This process is pretty standardized across most liquid staking pools. Here are a few examples:
How to Use Liquid Staking Tokens
Liquid staking tokens are just SPL tokens. This means you can use them in any application that supports SPL tokens. Let's look at how to use mSOL in a couple of standard applications.
Swap Using Jupiter
Jupiter is a Swap UI for Solana. It allows you to swap between native SOL and any SPL tokens. Let's take a look at how to swap between mSOL and USDC. Head over to the Jupiter Swap page and connect your wallet. If not already selected, choose the tokens you want to swap from and to. You should see mSOL in your list of tokens. Remember this is a unique value of liquid staking--if your SOL tokens were natively staked, they would be locked, and you would not have access to them until you have unstaked them. Select the number of tokens you want to swap and click "Swap". We are swapping all of our recently staked mSOL for USDC:
Even though we staked our SOL, we could immediately use our mSOL on Jupiter to swap for USDC because we chose liquid staking.
DeFi Using Marinade
From Marinade's DeFi Page, we can see many DeFi integrations that allow us to use our mSOL to earn yield on our new mSOL (by providing liquidity, staking, lending, etc.). For simplicity, let's click the filter for "Marinade Staking" (these are DeFi protocols managed by the Marinade team):
We should now have options to:
- Stake our mSOL for MNDE tokens (the governance token of the Marinade protocol)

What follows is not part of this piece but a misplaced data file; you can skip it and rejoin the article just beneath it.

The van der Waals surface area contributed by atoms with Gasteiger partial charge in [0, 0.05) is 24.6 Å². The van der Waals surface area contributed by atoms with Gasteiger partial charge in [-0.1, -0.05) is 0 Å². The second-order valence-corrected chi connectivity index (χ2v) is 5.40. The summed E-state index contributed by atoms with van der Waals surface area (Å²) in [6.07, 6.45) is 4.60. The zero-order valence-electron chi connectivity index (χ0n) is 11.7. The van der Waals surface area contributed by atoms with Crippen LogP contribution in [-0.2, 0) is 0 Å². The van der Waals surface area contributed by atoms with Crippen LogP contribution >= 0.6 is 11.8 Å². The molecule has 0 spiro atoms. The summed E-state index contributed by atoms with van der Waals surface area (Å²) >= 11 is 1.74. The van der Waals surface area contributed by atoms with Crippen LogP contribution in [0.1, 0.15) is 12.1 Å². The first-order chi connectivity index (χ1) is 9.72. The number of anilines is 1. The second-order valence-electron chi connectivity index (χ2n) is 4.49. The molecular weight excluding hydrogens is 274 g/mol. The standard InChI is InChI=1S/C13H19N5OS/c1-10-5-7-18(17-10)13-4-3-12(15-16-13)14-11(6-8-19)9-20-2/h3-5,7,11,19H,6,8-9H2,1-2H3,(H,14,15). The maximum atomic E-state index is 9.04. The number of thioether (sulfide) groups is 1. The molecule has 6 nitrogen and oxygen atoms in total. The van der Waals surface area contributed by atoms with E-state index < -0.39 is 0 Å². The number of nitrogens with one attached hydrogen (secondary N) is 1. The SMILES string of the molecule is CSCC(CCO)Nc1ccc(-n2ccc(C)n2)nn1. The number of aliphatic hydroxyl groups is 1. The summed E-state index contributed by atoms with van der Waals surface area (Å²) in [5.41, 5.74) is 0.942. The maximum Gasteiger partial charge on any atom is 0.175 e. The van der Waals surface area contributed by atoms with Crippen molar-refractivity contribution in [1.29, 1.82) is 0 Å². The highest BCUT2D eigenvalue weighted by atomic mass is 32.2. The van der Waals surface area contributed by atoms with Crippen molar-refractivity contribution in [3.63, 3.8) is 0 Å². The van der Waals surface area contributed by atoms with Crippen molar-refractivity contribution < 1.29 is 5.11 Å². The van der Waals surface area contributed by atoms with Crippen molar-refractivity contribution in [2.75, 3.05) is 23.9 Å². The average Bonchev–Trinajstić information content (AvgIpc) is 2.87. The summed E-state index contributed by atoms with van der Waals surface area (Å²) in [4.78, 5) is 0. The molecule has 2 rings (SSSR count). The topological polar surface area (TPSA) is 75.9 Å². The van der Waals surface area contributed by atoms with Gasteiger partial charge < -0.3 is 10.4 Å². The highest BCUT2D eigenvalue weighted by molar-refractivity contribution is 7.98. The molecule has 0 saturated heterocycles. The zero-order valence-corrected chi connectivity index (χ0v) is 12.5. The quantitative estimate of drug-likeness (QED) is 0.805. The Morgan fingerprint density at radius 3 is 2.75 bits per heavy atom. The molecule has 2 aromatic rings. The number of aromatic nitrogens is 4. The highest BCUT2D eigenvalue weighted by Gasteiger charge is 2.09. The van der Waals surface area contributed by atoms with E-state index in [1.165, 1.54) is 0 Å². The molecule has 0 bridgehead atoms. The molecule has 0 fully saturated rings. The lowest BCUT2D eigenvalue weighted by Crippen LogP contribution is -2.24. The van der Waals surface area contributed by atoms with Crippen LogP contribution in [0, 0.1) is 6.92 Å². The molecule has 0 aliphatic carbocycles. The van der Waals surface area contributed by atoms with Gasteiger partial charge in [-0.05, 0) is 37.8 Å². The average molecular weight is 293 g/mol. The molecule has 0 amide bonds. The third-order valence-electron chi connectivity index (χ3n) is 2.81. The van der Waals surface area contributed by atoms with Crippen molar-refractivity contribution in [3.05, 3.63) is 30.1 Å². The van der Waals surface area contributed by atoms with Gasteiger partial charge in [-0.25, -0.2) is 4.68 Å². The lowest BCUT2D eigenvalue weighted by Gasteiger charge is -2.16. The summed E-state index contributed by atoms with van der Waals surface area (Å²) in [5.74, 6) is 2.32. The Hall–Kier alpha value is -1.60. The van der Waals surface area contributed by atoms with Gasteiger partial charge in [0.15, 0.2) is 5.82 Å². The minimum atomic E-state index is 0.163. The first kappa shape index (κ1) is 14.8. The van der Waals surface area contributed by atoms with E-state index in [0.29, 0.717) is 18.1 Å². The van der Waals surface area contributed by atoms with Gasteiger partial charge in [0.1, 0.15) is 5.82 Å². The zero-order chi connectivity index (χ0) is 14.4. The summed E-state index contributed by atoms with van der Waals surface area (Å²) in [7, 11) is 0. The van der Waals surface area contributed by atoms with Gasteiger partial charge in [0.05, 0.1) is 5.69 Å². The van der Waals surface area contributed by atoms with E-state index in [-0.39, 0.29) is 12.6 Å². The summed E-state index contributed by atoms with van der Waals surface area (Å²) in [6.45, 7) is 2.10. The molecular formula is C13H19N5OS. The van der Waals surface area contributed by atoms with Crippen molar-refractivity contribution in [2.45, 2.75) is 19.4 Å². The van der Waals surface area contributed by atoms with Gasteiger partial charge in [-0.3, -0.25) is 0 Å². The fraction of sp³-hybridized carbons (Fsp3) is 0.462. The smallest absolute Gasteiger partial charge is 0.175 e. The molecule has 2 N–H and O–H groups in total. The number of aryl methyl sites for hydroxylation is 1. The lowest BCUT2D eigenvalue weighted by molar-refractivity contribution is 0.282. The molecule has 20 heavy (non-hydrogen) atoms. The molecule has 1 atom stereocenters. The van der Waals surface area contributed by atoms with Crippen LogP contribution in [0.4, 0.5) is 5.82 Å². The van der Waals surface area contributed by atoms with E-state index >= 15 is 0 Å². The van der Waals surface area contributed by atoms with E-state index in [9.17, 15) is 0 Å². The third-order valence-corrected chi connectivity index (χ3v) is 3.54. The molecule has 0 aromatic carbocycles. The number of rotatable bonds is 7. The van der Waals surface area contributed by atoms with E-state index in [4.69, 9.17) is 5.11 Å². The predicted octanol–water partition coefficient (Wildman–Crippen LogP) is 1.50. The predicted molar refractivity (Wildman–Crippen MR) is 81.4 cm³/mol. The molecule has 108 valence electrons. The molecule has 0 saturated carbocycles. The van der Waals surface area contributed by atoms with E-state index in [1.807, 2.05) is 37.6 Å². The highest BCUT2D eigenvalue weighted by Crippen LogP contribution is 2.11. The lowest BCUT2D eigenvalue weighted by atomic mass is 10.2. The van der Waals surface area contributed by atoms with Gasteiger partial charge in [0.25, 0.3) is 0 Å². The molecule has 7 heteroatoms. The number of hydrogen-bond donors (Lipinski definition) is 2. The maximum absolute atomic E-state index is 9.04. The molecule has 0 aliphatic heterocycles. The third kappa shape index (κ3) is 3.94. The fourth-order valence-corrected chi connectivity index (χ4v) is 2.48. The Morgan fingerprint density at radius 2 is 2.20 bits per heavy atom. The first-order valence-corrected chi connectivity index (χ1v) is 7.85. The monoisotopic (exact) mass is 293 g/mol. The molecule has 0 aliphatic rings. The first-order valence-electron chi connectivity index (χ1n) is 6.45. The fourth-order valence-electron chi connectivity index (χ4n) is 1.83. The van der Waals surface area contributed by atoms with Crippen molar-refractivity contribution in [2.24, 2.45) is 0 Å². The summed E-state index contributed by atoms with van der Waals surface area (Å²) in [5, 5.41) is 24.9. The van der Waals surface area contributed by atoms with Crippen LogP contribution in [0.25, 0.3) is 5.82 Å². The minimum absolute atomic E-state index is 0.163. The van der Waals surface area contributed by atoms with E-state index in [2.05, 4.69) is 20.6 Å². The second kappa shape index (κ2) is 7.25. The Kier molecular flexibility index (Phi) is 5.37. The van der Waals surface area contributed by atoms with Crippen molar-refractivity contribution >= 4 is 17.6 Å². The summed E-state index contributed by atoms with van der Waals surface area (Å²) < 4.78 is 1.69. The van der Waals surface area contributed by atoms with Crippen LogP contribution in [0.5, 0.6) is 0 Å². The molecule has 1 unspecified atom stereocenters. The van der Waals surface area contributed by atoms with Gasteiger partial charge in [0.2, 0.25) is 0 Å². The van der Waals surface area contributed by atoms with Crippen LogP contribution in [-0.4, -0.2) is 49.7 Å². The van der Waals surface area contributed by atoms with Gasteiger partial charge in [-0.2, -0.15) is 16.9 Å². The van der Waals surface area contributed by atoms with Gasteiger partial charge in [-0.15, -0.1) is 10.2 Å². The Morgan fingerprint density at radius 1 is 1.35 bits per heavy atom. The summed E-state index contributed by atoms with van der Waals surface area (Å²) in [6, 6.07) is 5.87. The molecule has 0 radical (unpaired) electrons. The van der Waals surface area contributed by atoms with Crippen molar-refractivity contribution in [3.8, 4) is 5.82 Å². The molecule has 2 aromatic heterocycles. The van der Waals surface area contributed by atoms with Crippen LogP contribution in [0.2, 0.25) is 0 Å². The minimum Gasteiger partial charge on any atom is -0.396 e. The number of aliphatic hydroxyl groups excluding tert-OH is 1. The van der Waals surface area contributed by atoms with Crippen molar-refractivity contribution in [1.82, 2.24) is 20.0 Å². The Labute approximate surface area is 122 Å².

- Add liquidity for mSOL-SOL trading pairs
- Stake mSOL-SOL LP tokens for MNDE tokens
If you are new to DeFi, do not worry. We will keep it simple for this example. To learn more about DeFi, check out our Guide: What is Defi.
To stake our mSOL, we can click "Stake/Unstake" and enter the amount of mSOL we would like to stake and click "Stake":
Our mSOL balance is reflected in the "Your deposit" field. We can also see our earned MNDE balance (currently 0), which we can claim once there is a balance. We are now earning additional yield on our mSOL!
This is just a simple example of what is possible with liquid staking tokens. You can use them across many DeFi protocols and dapps on Solana. A few examples include:
- Orca - Concentrated liquidity
- Tulip - Yield farming, strategy vaults, lending
- Mango Markets - Margin trading
- Meteora - Stablecoin liquidity, Lending, AMM pools
- Kamino Finance - Concentrated Liquidity
- marginfi - Borrowing and lending
Staking SOL is an excellent way to help secure the Solana network while earning rewards. Liquid staking enables you to do so while maintaining liquidity and maintaining access to Solana DeFi protocols.